North Sea oil firms are operating on the brink of collapse, with nearly half of all oil fields on the continental shelf likely to operate at a loss this year, a new report has warned.
Oil & Gas UK's annual survey of the sector found that while operating costs have been driven down, it is not enough to offset the decline of the price of oil, prompting it to raise the alarm if it stays at or around $30 a barrel for the rest of the year.
Their “interconnectivity” with other fields would mean many more would fall into the red thanks to a “domino effect", the report also warned.
This would deter groups from "further exploration and capital investment, and making additional cost improvement imperative". This year the upstream industry is expected to approve just £1bn spend on new projects, compared with £8bn in a normal year, sparking fears for the long term future of the industry.
Oil prices have fallen 70 per cent since the summer 2014, and despite a rise in production North Sea oil revenues have fallen 30 per cent to £18.1bn, the report said.
The trade body is calling on the government to make "urgent reforms" to the special taxes paid by the industry to attract investment back into the basin and minimise loss of capacity during the downturn.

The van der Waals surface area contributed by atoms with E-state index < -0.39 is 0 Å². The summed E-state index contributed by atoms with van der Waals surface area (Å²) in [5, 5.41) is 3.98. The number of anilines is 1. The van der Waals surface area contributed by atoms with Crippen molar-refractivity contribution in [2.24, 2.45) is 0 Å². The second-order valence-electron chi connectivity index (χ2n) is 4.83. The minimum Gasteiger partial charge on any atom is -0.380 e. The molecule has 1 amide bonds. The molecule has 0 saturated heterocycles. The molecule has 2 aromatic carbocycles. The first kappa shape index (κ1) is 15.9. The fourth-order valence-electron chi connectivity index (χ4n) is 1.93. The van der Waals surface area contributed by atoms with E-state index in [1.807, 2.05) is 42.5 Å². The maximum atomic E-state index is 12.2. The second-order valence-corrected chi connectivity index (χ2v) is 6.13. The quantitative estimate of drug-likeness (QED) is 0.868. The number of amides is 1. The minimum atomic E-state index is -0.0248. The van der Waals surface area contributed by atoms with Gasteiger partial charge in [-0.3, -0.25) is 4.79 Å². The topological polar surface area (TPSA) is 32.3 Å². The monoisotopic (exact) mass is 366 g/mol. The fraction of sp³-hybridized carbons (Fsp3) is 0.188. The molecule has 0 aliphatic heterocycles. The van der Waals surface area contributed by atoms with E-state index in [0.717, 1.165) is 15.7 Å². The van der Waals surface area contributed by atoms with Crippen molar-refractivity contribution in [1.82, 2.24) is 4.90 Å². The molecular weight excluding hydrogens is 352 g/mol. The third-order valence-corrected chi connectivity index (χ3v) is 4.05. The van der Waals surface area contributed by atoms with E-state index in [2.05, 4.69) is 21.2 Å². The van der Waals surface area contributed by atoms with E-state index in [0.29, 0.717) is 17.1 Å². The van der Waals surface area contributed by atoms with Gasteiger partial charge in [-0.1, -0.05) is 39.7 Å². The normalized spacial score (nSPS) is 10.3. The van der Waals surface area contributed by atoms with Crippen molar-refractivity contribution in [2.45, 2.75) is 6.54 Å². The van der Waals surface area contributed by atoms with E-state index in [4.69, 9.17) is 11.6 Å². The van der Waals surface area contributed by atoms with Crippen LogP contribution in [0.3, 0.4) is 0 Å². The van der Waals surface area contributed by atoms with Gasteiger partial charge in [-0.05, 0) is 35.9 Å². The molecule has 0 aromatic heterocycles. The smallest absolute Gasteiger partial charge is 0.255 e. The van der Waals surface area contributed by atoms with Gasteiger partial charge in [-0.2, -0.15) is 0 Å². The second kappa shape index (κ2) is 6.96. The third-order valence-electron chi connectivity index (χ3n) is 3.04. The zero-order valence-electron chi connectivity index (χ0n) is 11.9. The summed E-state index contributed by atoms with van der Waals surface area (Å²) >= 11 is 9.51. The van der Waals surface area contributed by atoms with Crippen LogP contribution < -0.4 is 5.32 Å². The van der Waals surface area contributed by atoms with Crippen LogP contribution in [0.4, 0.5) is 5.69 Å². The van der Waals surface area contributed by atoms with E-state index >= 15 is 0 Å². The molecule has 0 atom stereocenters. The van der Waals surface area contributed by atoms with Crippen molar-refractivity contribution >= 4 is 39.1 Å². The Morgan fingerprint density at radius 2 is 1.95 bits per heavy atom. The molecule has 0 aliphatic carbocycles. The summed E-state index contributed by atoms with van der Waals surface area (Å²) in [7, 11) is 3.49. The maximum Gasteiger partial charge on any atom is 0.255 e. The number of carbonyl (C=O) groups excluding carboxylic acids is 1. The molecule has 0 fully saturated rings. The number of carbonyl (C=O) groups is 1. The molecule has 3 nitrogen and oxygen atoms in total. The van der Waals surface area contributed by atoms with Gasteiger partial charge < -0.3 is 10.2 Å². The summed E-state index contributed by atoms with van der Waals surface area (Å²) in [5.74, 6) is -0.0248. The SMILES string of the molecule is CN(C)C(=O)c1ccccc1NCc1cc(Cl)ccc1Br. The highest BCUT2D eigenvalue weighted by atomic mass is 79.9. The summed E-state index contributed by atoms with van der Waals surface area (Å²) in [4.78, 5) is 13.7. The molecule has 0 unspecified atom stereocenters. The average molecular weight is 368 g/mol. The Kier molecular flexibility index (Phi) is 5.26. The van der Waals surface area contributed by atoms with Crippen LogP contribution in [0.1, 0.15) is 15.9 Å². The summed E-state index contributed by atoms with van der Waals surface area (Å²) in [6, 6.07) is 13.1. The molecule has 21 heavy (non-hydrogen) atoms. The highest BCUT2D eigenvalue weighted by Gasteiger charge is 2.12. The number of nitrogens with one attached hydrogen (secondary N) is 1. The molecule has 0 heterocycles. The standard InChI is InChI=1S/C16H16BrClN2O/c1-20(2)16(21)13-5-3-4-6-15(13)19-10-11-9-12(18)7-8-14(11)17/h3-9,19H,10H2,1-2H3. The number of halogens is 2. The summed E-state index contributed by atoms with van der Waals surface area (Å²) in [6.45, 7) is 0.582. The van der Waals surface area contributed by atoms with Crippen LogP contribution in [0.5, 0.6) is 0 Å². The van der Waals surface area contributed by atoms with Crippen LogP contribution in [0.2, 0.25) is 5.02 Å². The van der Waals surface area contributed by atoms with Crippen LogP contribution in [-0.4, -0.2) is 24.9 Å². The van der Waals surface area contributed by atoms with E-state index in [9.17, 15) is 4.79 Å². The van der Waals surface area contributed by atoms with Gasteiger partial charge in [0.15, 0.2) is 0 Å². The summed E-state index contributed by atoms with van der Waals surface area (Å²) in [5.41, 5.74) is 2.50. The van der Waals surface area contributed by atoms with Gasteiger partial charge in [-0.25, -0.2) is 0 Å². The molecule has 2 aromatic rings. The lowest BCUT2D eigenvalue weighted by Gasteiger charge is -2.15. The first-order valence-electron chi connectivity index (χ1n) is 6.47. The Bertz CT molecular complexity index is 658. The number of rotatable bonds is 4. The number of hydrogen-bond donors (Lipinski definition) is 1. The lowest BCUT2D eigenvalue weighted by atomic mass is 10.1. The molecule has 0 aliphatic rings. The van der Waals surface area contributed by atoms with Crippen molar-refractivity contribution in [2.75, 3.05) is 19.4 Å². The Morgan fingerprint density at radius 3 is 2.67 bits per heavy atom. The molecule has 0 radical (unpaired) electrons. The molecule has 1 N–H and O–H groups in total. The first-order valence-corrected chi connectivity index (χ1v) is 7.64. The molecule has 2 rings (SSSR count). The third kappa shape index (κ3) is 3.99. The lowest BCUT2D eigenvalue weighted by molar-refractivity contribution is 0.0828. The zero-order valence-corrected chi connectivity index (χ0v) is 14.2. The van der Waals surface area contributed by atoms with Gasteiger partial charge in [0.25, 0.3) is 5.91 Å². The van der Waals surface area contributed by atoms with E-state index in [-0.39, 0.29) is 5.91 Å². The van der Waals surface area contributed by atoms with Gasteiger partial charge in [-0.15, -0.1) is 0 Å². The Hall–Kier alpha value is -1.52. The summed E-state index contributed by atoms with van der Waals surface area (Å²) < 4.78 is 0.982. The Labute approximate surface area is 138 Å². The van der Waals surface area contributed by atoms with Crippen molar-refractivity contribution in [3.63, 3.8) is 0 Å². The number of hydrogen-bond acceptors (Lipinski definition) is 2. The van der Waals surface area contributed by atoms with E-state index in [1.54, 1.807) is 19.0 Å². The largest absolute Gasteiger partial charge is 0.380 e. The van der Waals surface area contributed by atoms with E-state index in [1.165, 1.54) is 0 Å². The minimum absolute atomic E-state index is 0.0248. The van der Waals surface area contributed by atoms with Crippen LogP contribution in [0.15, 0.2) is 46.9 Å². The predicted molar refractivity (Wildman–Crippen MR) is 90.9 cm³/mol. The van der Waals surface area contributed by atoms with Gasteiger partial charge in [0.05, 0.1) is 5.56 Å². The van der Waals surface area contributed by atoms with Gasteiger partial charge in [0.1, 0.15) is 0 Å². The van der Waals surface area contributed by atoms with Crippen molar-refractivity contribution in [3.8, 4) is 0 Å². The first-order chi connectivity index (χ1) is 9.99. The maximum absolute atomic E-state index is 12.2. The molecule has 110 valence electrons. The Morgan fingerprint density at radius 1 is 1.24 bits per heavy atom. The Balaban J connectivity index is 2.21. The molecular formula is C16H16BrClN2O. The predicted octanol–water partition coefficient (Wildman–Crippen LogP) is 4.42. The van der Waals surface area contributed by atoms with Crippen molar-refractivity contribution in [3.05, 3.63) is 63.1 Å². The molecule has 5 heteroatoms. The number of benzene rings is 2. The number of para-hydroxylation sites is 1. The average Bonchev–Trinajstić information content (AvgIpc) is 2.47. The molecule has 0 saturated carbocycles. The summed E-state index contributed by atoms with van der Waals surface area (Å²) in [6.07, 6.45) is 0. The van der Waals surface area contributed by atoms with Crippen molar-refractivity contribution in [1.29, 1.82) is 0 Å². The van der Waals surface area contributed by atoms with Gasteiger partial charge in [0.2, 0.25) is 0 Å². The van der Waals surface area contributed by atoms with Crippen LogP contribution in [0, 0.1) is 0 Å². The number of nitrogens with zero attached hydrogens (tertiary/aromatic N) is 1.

Oil & Gas UK’s chief executive, Deirdre Michie, said: "We are an industry at the edge of a chasm. This report can provide the insights to help bridge to an enduring future.
“The basin has to compete fiercely in the global market to attract price-constrained capital to the UK. A coherent approach by the industry, regulator and government will be critical to boost the industry’s competitiveness and its investors’ confidence.
“Together we need to transform the basin into a highly competitive, low tax, high activity province, which is attractive to a variety of operators and sustains and supports the important supply chain based here. It is absolutely crucial that the recently announced Aberdeen City Region Deal and funding for the Oil and Gas Technology Centre, which will help support the industry in the longer term, is accompanied by the right signals in relation to the tax regime.
Michie added: “We have a huge task ahead but the prize is worth fighting for. The UKCS still holds up to 20 billion boe which can continue to provide a secure supply of energy for the country, support hundreds of thousands of jobs, generate several billion pounds in corporate and payroll taxes from the supply chain and stimulate countless technological innovations.”